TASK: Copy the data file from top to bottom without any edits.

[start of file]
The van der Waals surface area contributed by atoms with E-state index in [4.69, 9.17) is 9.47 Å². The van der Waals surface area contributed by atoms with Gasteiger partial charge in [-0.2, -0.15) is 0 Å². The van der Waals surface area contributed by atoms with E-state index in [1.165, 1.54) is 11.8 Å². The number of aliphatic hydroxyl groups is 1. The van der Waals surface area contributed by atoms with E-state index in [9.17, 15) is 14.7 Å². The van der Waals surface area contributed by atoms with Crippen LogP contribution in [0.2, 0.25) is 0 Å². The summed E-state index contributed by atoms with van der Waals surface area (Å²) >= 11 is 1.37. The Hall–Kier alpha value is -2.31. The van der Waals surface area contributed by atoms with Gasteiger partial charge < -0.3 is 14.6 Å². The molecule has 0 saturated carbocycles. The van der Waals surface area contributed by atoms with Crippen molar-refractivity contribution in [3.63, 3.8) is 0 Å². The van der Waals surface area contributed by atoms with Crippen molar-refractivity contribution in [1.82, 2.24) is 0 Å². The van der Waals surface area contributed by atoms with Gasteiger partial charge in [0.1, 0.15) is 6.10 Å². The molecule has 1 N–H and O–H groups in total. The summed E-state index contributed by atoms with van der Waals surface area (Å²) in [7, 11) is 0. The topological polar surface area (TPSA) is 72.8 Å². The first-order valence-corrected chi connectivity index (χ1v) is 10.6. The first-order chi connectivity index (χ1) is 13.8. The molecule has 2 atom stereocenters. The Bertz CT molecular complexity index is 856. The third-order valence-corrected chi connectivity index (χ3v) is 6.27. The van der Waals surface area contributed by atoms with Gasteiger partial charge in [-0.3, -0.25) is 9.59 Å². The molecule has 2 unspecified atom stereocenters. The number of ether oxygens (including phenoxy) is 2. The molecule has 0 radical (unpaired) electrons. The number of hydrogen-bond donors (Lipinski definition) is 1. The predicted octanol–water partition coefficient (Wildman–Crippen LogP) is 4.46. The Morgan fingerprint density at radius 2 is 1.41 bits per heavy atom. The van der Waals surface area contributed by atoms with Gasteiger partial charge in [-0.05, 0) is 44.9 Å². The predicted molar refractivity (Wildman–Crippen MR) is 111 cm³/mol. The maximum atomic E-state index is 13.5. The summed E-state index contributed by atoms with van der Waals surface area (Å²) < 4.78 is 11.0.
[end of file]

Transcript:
The van der Waals surface area contributed by atoms with E-state index in [4.69, 9.17) is 9.47 Å². The van der Waals surface area contributed by atoms with Gasteiger partial charge in [-0.2, -0.15) is 0 Å². The van der Waals surface area contributed by atoms with E-state index in [1.165, 1.54) is 11.8 Å². The number of aliphatic hydroxyl groups is 1. The van der Waals surface area contributed by atoms with E-state index in [9.17, 15) is 14.7 Å². The van der Waals surface area contributed by atoms with Crippen LogP contribution in [0.2, 0.25) is 0 Å². The summed E-state index contributed by atoms with van der Waals surface area (Å²) >= 11 is 1.37. The Hall–Kier alpha value is -2.31. The van der Waals surface area contributed by atoms with Gasteiger partial charge < -0.3 is 14.6 Å². The molecule has 0 saturated carbocycles. The van der Waals surface area contributed by atoms with Crippen molar-refractivity contribution in [3.63, 3.8) is 0 Å². The van der Waals surface area contributed by atoms with Crippen molar-refractivity contribution in [1.82, 2.24) is 0 Å². The van der Waals surface area contributed by atoms with Gasteiger partial charge in [0.1, 0.15) is 6.10 Å². The molecule has 1 N–H and O–H groups in total. The summed E-state index contributed by atoms with van der Waals surface area (Å²) in [7, 11) is 0. The topological polar surface area (TPSA) is 72.8 Å². The first-order valence-corrected chi connectivity index (χ1v) is 10.6. The first-order chi connectivity index (χ1) is 13.8. The molecule has 2 atom stereocenters. The Bertz CT molecular complexity index is 856. The third-order valence-corrected chi connectivity index (χ3v) is 6.27. The van der Waals surface area contributed by atoms with Gasteiger partial charge in [-0.3, -0.25) is 9.59 Å². The molecule has 2 unspecified atom stereocenters. The number of ether oxygens (including phenoxy) is 2. The molecule has 0 radical (unpaired) electrons. The number of hydrogen-bond donors (Lipinski definition) is 1. The predicted octanol–water partition coefficient (Wildman–Crippen LogP) is 4.46. The Morgan fingerprint density at radius 2 is 1.41 bits per heavy atom. The van der Waals surface area contributed by atoms with Gasteiger partial charge in [-0.05, 0) is 44.9 Å². The predicted molar refractivity (Wildman–Crippen MR) is 111 cm³/mol. The maximum atomic E-state index is 13.5. The summed E-state index contributed by atoms with van der Waals surface area (Å²) < 4.78 is 11.0.